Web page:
Majority shareholder trims stake in Indocement

Germany's HeidelbergCement raises $300 million and reduces its holding in the Indonesian cement maker to 51%.

HeidelbergCement yesterday sold a 14.1% stake in Indonesia-based PT Indocement Tunggal Prakarsa through a placement that attracted interest primarily from long-only funds. The upsized deal, which raised Rp3.12 trillion (about $300 million), will reduce the stake held by the German cement manufacturer from 65.1% to 51% -- a level which it says it intends to keep for the foreseeable future.

While Indonesia is typically not one of the most active markets when it comes to placements or block trades, this was the second publicly marketed offering in just one week after three foreign investors teamed up to reduce their stake in coal miner PT Adaro Energy. That deal was completed last Wednesday and raised $150 million. The only other block trade this year was a small $60 million sell-down in Bank Danamon by an undisclosed institutional investor in May, although Bank Danamon has also completed a $362 million rights issue this year.

HeidelbergCement offered 400 million shares with an upsize option of 120.5 million shares, which was exercised in full, resulting in a total deal size of 520.5 million shares. Royal Bank of Scotland acted as the sole bookrunner.

The price range was set at Rp5,750 to Rp6,200 per share, which represented a 9.5% to 16.1% discount versus yesterday's close of Rp6,850. While this is quite wide compared with other recent Asian deals and the 10.2% discount on the Adaro trade, Indocement is a highly illiquid stock -- yesterday's trade accounted for a massive 320 days' worth of trading volume based on the six-month daily average -- and investors would have needed some additional compensation for that.

Demand was strong though and the final price was fixed in the upper half of the range at Rp6,000 for a discount of 12.4%.

According to a source, the deal attracted more than 40 investors and was 2.5 times covered after about three-and-a-half hours of bookbuilding. The buyers were almost entirely long-only funds, which may seem odd given the arbitrage opportunities offered by the wide discount. However, the source said hedge funds were most likely kept away by the illiquid nature of the stock.

About 46% of the demand came from Asia, while European investors accounted for 39% and US accounts for 15%.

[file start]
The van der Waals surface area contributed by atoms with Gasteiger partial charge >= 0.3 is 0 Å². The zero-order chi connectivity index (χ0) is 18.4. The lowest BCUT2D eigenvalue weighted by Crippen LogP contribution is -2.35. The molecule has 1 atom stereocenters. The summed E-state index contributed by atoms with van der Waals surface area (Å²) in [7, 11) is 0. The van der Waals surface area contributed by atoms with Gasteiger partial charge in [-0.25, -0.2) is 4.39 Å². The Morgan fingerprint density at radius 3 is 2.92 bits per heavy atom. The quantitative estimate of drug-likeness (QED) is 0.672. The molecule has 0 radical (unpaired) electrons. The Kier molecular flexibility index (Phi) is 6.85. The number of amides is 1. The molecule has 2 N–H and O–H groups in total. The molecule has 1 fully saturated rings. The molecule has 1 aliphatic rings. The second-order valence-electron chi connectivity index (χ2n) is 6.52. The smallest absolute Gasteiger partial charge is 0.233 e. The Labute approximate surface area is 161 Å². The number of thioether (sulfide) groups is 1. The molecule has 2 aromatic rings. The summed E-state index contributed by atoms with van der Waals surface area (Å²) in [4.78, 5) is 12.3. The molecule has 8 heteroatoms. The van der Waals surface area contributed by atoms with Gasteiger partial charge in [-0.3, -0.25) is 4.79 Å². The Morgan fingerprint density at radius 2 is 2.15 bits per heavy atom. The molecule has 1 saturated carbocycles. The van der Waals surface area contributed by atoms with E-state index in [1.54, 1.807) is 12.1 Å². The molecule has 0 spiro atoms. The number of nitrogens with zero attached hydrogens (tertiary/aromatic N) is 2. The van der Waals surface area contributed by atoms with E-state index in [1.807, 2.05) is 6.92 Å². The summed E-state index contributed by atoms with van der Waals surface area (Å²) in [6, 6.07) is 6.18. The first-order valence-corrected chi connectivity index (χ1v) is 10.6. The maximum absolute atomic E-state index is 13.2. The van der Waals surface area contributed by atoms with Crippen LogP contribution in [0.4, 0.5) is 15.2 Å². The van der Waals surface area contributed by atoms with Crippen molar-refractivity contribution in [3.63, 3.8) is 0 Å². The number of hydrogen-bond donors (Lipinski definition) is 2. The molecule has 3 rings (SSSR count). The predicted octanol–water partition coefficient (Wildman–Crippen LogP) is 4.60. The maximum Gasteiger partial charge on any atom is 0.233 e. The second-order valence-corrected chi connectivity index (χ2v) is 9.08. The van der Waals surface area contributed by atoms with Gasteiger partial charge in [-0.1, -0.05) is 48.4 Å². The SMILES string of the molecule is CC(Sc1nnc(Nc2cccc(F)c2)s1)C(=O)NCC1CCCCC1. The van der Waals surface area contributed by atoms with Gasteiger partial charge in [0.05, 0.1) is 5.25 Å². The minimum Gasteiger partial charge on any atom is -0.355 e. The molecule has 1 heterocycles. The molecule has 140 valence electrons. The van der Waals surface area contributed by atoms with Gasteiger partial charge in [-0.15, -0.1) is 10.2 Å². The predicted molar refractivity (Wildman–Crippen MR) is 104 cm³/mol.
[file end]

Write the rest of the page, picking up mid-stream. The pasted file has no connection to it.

Indocement's share price has had a strong run in recent months, gaining about 70% from the Rp4,000 level in early March. At the same time, the rupiah has strengthened, which means that, on a euro-basis, the share price has actually doubled. This may explain why HeidelbergCement was keen to monetise part of its holding.

The German company bought a majority stake in Indocement in 2001 following the Asian financial crisis and since then it has been helping the company to regain financial stability by refocusing on its core cement business. HeidelbergCement still regards Indonesia as a growing market. According to its website, the country's total cement consumption is one of the largest in Southeast Asia at 34 million tonnes per year, but on a per capita basis it's still one of the lowest in the world. Among the growth drivers, the property and construction sectors are supported by a series of interest rate reductions this year and should stimulate further demand for cement.

Indocement is the second largest cement manufacturer in Indonesia, with a total annual production capacity of 17.1 million tonnes, and the country's only producer of white cement. It operates 12 cement plants, including the Citeureup plant on West Java, which ranks as HeidelbergCement's biggest cement plant globally. In addition to cement, Indocement also makes ready-mixed concrete and mines aggregates.

In the first quarter of this year Indocement's net profit improved by 33% to Rp503 billion on a 7% increase in net revenues to Rp2.2 trillion. 

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